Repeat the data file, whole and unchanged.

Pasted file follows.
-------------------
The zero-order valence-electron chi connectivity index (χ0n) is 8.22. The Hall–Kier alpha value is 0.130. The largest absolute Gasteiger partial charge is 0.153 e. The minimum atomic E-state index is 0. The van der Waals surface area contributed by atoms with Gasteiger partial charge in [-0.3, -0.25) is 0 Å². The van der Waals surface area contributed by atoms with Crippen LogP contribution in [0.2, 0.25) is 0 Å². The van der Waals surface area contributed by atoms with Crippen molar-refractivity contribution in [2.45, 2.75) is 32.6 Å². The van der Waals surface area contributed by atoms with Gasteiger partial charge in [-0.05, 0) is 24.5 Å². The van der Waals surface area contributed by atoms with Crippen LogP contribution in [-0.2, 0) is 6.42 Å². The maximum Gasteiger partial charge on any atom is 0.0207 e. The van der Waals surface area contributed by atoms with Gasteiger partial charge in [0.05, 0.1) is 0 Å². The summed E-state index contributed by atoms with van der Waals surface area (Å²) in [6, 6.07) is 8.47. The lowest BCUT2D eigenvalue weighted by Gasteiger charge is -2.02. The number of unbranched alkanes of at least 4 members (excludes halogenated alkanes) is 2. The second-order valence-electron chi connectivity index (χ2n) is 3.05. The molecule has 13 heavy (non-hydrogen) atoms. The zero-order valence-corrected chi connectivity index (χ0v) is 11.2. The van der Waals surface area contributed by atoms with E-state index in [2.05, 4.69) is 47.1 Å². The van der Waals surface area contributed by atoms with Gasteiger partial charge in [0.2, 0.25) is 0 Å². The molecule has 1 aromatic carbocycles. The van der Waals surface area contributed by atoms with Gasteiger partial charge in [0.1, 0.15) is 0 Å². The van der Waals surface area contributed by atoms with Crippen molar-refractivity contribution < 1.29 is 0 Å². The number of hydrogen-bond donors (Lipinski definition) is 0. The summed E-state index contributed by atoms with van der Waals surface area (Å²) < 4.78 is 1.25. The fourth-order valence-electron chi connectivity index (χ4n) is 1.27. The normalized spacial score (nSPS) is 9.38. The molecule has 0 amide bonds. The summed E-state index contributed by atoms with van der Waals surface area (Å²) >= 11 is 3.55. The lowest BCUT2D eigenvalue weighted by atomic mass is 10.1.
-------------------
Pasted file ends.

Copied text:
The zero-order valence-electron chi connectivity index (χ0n) is 8.22. The Hall–Kier alpha value is 0.130. The largest absolute Gasteiger partial charge is 0.153 e. The minimum atomic E-state index is 0. The van der Waals surface area contributed by atoms with Gasteiger partial charge in [-0.3, -0.25) is 0 Å². The van der Waals surface area contributed by atoms with Crippen LogP contribution in [0.2, 0.25) is 0 Å². The van der Waals surface area contributed by atoms with Crippen molar-refractivity contribution in [2.45, 2.75) is 32.6 Å². The van der Waals surface area contributed by atoms with Gasteiger partial charge in [-0.05, 0) is 24.5 Å². The van der Waals surface area contributed by atoms with Crippen LogP contribution in [-0.2, 0) is 6.42 Å². The maximum Gasteiger partial charge on any atom is 0.0207 e. The van der Waals surface area contributed by atoms with Gasteiger partial charge in [0.05, 0.1) is 0 Å². The summed E-state index contributed by atoms with van der Waals surface area (Å²) in [6, 6.07) is 8.47. The lowest BCUT2D eigenvalue weighted by Gasteiger charge is -2.02. The number of unbranched alkanes of at least 4 members (excludes halogenated alkanes) is 2. The second-order valence-electron chi connectivity index (χ2n) is 3.05. The molecule has 13 heavy (non-hydrogen) atoms. The zero-order valence-corrected chi connectivity index (χ0v) is 11.2. The van der Waals surface area contributed by atoms with E-state index in [2.05, 4.69) is 47.1 Å². The van der Waals surface area contributed by atoms with Gasteiger partial charge in [0.2, 0.25) is 0 Å². The molecule has 1 aromatic carbocycles. The van der Waals surface area contributed by atoms with Gasteiger partial charge in [0.1, 0.15) is 0 Å². The van der Waals surface area contributed by atoms with Crippen molar-refractivity contribution < 1.29 is 0 Å². The number of hydrogen-bond donors (Lipinski definition) is 0. The summed E-state index contributed by atoms with van der Waals surface area (Å²) < 4.78 is 1.25. The fourth-order valence-electron chi connectivity index (χ4n) is 1.27. The normalized spacial score (nSPS) is 9.38. The molecule has 0 amide bonds. The summed E-state index contributed by atoms with van der Waals surface area (Å²) >= 11 is 3.55. The lowest BCUT2D eigenvalue weighted by atomic mass is 10.1.